What the public remembers Harry Edwards for, however vaguely, is the black boycott of the 1968 Summer Olympics that never became a reality. What the public should remember him for is the avalanche of change he sent roaring through the insular world of sports.

It was change for the better and no one is quicker to point that out than the 6-foot-8, 300-pound Edwards, a man who is as proud as he is physically awesome.

"The whole area of sports sociology emerged out of '68," Edwards says. "An entire generation of athletes and writers was convinced to look at what they were involved in. They began questioning what they were doing and they began to seriously consider the ongoing and evolving relationship of sports and society."

The athletes to whom Edwards originally took his message were amateurs. So it was that John Carlos and Tommy Smith, two Olympic sprinters who wondered how much society would care about them when time stole their speed, shocked the nation with black power salutes from the winners' stand in Mexico City.

That was only the beginning. Professional sports were quickly populated by athletes whose consciousness had been raised, and it showed.

Bill Walton made no secret of political leanings that made myriad grandstand Americans see red. Dave Cowens decided his peace of mind was more important than helping the Boston Celtics try for their 14th World championship. And player unions in every sport began baring newly sharpened teeth.

"The team owners used to throw a barbecue after the season and they issued the invitations through the unions," Edwards says. "When there's a barbecue now, it's the owners who are on the spit."

Edwards has watched the past seven years of this revolution from the comparatively calm campus of the University of California at Berkeley. Now he appears ready to return to battle on a couple of fronts.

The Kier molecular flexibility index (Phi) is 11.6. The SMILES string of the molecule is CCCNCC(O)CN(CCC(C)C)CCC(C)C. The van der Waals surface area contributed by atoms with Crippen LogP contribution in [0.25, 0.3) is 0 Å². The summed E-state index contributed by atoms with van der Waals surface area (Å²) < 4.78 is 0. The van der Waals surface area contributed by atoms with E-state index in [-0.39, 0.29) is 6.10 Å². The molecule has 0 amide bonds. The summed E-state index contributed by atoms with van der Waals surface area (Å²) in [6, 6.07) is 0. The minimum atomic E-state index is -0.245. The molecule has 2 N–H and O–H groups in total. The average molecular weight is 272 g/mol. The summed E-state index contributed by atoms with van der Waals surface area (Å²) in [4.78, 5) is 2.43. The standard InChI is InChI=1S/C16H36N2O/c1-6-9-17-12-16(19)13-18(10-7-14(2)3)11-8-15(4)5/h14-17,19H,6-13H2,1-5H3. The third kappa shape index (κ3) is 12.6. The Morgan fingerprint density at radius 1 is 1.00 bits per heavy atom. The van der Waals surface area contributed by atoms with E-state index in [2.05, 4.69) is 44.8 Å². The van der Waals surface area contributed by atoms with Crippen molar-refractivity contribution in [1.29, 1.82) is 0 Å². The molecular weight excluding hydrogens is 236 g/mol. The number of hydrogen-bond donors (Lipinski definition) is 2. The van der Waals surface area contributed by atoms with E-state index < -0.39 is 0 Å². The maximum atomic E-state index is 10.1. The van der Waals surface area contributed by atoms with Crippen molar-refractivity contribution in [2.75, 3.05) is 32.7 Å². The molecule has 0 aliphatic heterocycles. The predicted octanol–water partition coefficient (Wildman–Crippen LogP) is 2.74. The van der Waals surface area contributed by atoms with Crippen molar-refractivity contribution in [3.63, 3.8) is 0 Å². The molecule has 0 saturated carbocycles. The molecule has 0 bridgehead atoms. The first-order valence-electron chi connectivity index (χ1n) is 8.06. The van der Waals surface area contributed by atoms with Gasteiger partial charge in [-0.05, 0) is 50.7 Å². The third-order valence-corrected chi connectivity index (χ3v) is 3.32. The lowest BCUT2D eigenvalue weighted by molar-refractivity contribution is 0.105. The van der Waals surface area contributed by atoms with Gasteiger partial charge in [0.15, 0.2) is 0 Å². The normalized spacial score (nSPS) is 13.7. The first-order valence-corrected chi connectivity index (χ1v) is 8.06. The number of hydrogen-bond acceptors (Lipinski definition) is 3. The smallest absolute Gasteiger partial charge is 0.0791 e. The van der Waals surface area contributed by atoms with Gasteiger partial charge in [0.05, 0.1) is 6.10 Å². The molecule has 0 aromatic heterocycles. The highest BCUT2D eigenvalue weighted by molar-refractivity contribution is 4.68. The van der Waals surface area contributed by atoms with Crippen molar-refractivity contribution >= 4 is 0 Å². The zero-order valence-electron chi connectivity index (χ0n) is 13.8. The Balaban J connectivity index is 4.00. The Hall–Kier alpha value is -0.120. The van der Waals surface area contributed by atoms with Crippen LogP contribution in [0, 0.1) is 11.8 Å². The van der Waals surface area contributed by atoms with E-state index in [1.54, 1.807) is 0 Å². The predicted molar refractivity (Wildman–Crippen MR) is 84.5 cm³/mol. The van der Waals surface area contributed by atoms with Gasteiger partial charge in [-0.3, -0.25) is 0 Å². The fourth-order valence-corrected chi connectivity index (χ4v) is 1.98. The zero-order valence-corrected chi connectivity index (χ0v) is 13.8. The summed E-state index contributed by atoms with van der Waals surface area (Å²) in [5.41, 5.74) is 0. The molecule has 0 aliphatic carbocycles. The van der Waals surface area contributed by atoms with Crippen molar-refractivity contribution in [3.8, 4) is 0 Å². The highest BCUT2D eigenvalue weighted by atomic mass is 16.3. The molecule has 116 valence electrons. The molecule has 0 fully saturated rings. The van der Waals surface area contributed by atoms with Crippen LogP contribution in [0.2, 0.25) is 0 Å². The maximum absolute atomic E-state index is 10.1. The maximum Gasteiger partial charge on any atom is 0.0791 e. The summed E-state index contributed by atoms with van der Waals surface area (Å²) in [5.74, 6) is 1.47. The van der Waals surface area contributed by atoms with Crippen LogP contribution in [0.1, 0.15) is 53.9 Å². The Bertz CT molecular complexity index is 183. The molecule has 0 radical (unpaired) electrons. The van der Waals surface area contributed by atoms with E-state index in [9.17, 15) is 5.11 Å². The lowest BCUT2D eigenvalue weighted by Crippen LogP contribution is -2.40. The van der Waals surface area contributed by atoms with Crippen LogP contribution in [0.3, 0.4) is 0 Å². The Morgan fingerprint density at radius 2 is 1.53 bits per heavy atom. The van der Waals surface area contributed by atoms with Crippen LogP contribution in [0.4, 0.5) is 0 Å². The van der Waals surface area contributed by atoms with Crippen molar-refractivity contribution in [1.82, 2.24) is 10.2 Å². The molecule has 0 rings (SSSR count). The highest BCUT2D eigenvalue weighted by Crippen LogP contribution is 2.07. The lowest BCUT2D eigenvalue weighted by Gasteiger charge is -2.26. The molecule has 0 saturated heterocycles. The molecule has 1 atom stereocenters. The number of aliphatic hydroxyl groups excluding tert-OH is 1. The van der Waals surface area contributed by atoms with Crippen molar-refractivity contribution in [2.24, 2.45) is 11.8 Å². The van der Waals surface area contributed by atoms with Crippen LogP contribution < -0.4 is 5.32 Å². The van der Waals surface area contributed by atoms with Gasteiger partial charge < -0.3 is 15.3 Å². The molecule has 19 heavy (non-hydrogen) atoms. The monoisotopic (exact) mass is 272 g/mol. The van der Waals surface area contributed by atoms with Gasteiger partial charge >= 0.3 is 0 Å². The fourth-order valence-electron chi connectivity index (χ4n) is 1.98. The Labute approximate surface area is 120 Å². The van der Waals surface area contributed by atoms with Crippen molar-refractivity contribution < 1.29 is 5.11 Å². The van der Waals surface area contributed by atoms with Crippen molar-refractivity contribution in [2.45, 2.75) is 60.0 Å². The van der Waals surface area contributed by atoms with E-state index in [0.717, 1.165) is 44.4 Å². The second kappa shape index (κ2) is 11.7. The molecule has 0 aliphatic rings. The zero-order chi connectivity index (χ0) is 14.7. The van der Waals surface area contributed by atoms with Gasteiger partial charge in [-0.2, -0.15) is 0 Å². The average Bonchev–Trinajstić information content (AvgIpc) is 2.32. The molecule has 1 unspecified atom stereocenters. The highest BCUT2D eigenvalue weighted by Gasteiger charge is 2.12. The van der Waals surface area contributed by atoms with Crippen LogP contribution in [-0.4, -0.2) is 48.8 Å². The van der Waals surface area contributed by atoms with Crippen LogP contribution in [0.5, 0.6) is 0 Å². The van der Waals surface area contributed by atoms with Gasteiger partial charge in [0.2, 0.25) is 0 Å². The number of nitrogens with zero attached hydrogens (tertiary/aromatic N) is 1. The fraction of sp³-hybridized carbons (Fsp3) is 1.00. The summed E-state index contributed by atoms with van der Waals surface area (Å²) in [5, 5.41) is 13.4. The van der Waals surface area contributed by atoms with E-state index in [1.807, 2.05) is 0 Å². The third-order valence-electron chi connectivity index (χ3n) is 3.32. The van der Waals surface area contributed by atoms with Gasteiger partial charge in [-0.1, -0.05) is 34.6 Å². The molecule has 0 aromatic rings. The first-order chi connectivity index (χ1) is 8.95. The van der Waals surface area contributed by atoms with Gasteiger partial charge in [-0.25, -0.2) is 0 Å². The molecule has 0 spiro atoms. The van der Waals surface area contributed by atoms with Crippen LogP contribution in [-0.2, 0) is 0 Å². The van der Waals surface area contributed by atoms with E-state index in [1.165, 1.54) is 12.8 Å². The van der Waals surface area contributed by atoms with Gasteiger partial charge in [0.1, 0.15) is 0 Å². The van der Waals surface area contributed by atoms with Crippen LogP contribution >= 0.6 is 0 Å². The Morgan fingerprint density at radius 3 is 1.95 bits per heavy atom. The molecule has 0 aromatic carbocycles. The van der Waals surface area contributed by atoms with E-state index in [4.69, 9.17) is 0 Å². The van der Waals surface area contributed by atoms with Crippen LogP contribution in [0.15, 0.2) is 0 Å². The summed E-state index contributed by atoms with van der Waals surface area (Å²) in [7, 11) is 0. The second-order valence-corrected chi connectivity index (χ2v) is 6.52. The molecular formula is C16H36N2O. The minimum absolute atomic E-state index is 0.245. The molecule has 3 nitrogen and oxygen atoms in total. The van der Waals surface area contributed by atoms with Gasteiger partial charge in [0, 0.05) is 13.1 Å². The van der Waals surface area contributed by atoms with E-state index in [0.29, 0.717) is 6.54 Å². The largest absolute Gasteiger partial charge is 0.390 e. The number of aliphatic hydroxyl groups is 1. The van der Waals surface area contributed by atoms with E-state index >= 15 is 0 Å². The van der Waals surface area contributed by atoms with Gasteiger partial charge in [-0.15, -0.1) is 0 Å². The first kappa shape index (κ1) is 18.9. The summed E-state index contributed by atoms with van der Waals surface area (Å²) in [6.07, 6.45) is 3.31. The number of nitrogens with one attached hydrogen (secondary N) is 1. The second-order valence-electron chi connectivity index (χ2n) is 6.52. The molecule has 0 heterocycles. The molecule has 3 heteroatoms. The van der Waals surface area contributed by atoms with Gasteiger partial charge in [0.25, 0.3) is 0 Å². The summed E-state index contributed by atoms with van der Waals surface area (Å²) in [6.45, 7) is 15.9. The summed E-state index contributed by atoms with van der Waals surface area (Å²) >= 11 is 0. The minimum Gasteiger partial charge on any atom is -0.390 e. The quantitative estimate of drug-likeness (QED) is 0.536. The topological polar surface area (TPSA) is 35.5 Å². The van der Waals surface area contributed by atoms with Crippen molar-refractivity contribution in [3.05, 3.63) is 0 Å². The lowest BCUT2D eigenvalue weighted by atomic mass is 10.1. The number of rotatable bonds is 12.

One is the battle for tenure as a full professor of sociology at Berkeley. The other is a campaign to turn racially segregated South Africa into an international athletic eunuch. That is just the kind of fight anyone who knows Harry Edwards would expect him to be in.

But Edwards, 32, bald and goateed, insists he is different from the San Jose State sociology instructor whose loud voice and unbending ideals made him the catalyst of the jock rebellion.

"I'm more radical but I'm more radical in a systematic sense," he explains. "I've learned that sentiment must be balanced by rationality. If it isn't, there will inevitably be chaos."

With that in mind, perhaps it is predictable Edwards also regards himself as increasingly patient, both with others and with himself. "I've come to value what people will think of me 20 years from now much more than what people think of me now," he says.

The alterations in Edwards' psyche mirror the life he has been leading since he arrived at Berkeley in the fall of 1969 after playing a leading role in a sit-in at Cornell University that almost erupted in gunplay.

He returned to the West in search of a place to read and reflect and contemplate the twists and turns of his life. "Even a revolutionary," he says now, "must take the time to do that."

The Bay Area was the perfect place for him to step away from the battlefield without completely losing contact with it. "Everything of consequence in politics starts here and sweeps eastward," he says. "It's alive with excitement, foment, change and challenge. It's a haven for writers, intellectuals, politicians, activists - men with ideas." Besides, the woman he loved was in the Bay area, too.

They are married now - the radical and the kindergarten teacher - and they have two daughters, one 4 years old and the other born three days before Christmas. Together, they live a happy, California kind of existence in the ultraconservative community of Fremont, 30 minutes south of Berkeley.

Domestic bliss may not be what the public expects of a man with Edwards' fierce image, but it is precisely what Edwards wants.

"While I've been a radical, I've always wanted to be a family man, too," he says. "I like to go home at night and sit down to a nice dinner. I like to watch ball game on TV. I like to go for a walk in the park with my children. This is the one thing I never had when I was a kid - a good, stable family situation."

Edwards grew up in a hellhole called East St. Louis, Ill. It was choked by rats, gangsters and rednecks. It was a place to escape from, and Edwards escaped just before he turned 16.

He went to Fresno (Calif.) City College and threw the discus 179 feet "or something like that" for a national junior college record. He also discovered racism was not something of which East St. Louis had cornered the market.